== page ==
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Comparative Stock Market Analysis in R using Quandl & tidyverse- Part I

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Introduction

What differentiates the best data scientists from others? It is their focus on application of data science. The best data scientists I know of, see data science and its application every where they look. They look at this world as an outcome of flow of data and information.

On the other hand, most beginners often ask the question – how do we apply our learning on real life problems?

In this post (and another one following this), I have picked up a real life dataset (Stock Markets in India) and showed how I would use this data to come out with useful insights.

I hope that you will find this useful. The idea is show the vast opportunities present in data science in a simple yet powerful manner. If you can think of more examples like this – let me know in comments below!

For the best results, I would strongly recommend to build the application yourself as you follow the tutorial.

 

Objective of this Tutorial

In this article, we will analyze stock market in banking segment based on the bank stocks which are listed in NSE India. Our objective is to find the trends (Seasonal or cyclic) in banking stocks.

In our comparative analysis we will use several packages and the primary focus will be on tidy verse package. The emphasis will be given on grouping with the help of tibble dataframe from tidy verse package. This will help to perform similar operation on multiple groups at a time, hence reducing the code length and computational time.

This article also focuses on API Key, database code search using quandl, and finally how to directly download the data from R Console.

So lets get started!

Note: The code that has been mentioned below is to be run on the R command line for best results.

 

Table of Contents

  • Setting up the system
  • Getting Started with Comparative Analysis
    • Creating the dataset
    • Visualizing the monthly prices
    • Discovering the Relation between Total Traded Quantity vs Close Price
    • Finding the Density Distribution of Deviation of High Price from Open Price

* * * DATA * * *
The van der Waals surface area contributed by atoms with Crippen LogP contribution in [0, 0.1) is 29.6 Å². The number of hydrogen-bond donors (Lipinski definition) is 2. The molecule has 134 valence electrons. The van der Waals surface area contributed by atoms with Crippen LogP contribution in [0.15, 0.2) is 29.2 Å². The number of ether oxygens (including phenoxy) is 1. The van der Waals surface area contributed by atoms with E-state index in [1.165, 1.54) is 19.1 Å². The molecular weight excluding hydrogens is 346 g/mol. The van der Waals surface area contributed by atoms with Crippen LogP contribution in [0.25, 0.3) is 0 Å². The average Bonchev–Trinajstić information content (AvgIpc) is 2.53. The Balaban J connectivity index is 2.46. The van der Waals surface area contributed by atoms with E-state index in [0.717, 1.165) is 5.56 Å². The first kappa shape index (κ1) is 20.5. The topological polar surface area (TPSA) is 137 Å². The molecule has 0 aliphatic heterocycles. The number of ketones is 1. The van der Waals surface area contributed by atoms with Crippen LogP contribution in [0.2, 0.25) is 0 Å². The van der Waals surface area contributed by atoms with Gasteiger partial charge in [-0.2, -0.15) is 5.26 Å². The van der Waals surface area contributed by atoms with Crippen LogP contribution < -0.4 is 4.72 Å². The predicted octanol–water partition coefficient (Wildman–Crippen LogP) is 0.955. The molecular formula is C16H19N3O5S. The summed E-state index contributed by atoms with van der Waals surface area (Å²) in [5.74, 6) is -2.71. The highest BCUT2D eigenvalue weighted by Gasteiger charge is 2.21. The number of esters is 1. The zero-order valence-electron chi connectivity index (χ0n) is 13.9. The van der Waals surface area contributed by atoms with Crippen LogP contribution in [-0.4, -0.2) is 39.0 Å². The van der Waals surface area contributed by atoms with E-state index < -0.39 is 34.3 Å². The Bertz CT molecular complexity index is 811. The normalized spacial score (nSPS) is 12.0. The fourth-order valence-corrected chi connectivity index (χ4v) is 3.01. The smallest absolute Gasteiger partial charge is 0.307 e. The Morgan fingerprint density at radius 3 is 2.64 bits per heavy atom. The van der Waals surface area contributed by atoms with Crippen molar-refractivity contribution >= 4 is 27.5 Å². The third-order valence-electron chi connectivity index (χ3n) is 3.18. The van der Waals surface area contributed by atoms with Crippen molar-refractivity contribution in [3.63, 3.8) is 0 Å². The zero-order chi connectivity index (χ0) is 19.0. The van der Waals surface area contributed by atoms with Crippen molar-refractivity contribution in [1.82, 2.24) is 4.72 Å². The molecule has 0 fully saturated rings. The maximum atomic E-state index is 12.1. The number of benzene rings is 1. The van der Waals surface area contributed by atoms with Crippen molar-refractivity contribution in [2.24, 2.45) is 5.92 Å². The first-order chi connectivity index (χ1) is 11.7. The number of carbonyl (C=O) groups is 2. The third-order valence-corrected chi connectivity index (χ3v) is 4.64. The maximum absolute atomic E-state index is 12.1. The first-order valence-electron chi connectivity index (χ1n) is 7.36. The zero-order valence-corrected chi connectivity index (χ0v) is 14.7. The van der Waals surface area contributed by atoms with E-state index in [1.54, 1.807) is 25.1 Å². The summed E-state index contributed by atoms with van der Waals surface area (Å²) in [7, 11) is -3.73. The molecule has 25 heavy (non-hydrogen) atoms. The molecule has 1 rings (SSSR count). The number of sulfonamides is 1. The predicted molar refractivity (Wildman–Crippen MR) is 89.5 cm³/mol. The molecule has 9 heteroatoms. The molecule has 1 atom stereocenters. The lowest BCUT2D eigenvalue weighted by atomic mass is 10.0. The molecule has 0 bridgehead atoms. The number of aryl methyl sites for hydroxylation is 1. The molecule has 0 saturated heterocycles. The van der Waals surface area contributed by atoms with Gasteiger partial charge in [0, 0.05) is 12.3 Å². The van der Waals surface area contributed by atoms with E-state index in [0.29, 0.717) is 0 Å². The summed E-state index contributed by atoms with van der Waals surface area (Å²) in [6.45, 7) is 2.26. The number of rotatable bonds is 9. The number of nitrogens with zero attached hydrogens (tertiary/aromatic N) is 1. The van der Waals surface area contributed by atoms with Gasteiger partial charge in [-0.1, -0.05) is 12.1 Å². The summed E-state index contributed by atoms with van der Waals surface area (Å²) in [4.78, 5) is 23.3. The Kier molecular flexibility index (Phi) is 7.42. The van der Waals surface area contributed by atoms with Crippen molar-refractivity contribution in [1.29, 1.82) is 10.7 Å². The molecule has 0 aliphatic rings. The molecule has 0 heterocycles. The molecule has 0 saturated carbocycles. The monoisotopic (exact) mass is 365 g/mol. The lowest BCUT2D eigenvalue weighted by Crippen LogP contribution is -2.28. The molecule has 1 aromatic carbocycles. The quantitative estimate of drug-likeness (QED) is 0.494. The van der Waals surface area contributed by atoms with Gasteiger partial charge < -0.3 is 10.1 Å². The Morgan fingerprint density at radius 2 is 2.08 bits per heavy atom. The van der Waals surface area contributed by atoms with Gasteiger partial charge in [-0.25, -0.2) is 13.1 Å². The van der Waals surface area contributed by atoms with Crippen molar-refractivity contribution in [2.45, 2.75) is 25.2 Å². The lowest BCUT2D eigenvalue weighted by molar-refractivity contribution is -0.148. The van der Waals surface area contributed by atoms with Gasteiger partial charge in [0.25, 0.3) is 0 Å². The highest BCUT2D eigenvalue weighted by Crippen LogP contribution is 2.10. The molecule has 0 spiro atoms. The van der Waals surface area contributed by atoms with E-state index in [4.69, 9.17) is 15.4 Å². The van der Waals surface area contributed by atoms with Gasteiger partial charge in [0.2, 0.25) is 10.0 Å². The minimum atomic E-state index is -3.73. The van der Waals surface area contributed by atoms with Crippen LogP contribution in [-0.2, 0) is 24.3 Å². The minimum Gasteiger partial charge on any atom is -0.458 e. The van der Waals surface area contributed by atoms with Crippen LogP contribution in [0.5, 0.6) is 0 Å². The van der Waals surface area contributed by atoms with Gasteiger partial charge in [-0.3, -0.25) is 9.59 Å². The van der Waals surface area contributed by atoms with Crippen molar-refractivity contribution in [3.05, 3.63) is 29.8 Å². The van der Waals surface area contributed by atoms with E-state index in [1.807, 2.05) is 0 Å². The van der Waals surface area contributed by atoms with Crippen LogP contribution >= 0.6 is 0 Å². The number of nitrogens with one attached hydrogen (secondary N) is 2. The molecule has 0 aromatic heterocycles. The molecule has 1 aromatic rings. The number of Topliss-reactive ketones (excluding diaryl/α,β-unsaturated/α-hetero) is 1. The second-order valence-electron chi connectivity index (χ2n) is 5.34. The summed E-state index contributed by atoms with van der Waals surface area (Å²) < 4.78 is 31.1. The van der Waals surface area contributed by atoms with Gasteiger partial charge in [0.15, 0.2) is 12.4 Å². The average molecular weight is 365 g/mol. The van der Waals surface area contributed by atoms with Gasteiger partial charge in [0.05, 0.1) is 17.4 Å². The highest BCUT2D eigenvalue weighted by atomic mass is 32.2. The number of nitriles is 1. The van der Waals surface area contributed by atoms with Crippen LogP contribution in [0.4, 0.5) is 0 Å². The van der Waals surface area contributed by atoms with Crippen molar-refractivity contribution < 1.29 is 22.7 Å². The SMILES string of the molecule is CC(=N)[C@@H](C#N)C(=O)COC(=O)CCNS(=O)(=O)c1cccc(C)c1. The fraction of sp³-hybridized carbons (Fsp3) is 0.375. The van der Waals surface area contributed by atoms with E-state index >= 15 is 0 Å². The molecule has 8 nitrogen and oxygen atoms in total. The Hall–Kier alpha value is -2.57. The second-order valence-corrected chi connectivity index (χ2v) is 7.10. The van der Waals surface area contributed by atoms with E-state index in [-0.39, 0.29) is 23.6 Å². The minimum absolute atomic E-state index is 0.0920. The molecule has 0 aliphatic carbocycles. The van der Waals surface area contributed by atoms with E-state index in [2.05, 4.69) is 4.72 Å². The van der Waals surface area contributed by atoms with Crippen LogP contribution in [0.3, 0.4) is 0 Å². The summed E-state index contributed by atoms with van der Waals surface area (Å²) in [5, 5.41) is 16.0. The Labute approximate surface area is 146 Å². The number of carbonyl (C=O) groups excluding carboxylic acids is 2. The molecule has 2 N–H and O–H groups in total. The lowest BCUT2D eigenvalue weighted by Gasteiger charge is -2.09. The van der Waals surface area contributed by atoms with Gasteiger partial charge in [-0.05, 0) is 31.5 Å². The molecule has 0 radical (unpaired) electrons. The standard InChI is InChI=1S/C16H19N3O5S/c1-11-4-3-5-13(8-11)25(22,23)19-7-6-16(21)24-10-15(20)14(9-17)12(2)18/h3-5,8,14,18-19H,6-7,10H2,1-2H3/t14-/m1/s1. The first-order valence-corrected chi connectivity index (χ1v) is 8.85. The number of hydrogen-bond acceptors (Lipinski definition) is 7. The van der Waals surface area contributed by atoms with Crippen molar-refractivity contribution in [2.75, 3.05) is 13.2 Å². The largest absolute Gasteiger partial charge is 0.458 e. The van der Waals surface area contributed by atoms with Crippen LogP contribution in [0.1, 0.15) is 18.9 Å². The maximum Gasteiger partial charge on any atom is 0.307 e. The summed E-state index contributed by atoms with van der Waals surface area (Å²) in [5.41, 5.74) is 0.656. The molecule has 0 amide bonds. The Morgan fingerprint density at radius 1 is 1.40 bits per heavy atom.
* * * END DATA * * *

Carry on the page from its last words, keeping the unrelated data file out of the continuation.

• Observing the Autocorrelation lags

 

Setting Up The System

There are a few things you should take care of before you go on further. Below mentioned are the packages you need to install in the system

  • Quandl for Data Download
  • timetk to coerce the dataframe into xts
  • tidyverse to Use tibble for grouping and perform single operation on multiple groups
  • tidyquant for Time Series and Financial functions to perform the analysis
  • gglot for Plotting and Visualization
  • gganimate to plot the monthly prices. To get more information on gganimate, please read my previous post on Analytics Vidhya
  • forcats for modification of factor levels
  • stringr for string use

If you don’t have any of the packages, then use the below code to install the packages. Modify the packages variable if any of the above packages are already installed.

pckgs<-c("Quandl","Sweep","tidyverse","tidyquant","ggplot","forcats","stringr")
install.packages(pckgs,dependencies = TRUE)

You can then call the necessary packages using the code below

library(Quandl)
library(tidyverse)
library(ggplot2)
library(tidyquant)
library(timetk)
library(forcats)
library(stringr)
library(gganimate)
library(plyr)
library(stringr)
library(gridExtra)

 

Getting Started with Comparative Analysis

Creating the Dataset

We will be using Quandl is online repository for the core financial, macroeconomic statistics and forex. Quandl has a vast collection of free and open data collected from a variety of organizations: central banks, governments, multinational organizations and more. You can use it without payment and with few restrictions.

Both Free and Premium data are available. Authenticated Free users have a limit of 300 calls per 10 seconds, 2,000 calls per 10 minutes and a limit of 50,000 calls per day. Premium data subscribers have a limit of 5,000 calls per 10 minutes and a limit of 720,000 calls per day.

We will use this online repository to get our data using “Quandl” package directly from the R Console. Quandl package directly interacts with the Quandl API to offer data in a number of formats usable in R, downloading a zip with all data from a Quandl database, and the ability to search.

For More information on Quandl Package, please visit this page.

To get started with Quandl, create an account and get the quandl API key. Please click here to create an account. Then click on the Login button provided on the top right corner of the screen. Once the registration is complete, please click here to get the API Key.

In our analysis, we have selected following banks

  • ICICI
  • BOB
  • CANARA
  • AXIS
  • SBI
  • PNB

We have selected these banks as they are in the price band of Rs 200 to Rs 500. We will use the following codes to get the data into R console.